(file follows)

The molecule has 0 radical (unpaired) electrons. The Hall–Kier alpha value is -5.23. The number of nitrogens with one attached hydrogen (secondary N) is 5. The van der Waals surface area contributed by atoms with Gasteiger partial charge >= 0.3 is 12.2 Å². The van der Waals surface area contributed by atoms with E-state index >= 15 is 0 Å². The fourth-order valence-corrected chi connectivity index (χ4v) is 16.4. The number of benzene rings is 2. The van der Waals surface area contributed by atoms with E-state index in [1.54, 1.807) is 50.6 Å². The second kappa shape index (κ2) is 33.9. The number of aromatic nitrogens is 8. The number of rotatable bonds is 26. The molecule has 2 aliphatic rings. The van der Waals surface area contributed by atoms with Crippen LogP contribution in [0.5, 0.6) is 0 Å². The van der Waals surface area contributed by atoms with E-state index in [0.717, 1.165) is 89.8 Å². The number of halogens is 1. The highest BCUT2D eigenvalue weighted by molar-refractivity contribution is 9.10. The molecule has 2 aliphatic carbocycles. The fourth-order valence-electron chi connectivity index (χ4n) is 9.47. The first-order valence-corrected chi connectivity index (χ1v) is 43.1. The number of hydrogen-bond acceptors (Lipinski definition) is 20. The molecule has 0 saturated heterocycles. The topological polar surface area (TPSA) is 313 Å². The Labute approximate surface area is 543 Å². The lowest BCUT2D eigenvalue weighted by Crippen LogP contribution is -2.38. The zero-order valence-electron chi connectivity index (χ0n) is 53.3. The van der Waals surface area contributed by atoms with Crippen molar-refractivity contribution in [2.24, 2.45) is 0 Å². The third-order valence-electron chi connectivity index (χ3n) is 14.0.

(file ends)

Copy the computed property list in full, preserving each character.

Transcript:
The molecule has 0 radical (unpaired) electrons. The Hall–Kier alpha value is -5.23. The number of nitrogens with one attached hydrogen (secondary N) is 5. The van der Waals surface area contributed by atoms with Gasteiger partial charge >= 0.3 is 12.2 Å². The van der Waals surface area contributed by atoms with E-state index >= 15 is 0 Å². The fourth-order valence-corrected chi connectivity index (χ4v) is 16.4. The number of benzene rings is 2. The van der Waals surface area contributed by atoms with E-state index in [1.54, 1.807) is 50.6 Å². The second kappa shape index (κ2) is 33.9. The number of aromatic nitrogens is 8. The number of rotatable bonds is 26. The molecule has 2 aliphatic rings. The van der Waals surface area contributed by atoms with Crippen LogP contribution in [0.5, 0.6) is 0 Å². The van der Waals surface area contributed by atoms with E-state index in [0.717, 1.165) is 89.8 Å². The number of halogens is 1. The highest BCUT2D eigenvalue weighted by molar-refractivity contribution is 9.10. The molecule has 2 aliphatic carbocycles. The fourth-order valence-electron chi connectivity index (χ4n) is 9.47. The first-order valence-corrected chi connectivity index (χ1v) is 43.1. The number of hydrogen-bond acceptors (Lipinski definition) is 20. The molecule has 0 saturated heterocycles. The topological polar surface area (TPSA) is 313 Å². The Labute approximate surface area is 543 Å². The lowest BCUT2D eigenvalue weighted by Crippen LogP contribution is -2.38. The zero-order valence-electron chi connectivity index (χ0n) is 53.3. The van der Waals surface area contributed by atoms with Crippen molar-refractivity contribution in [2.24, 2.45) is 0 Å². The third-order valence-electron chi connectivity index (χ3n) is 14.0.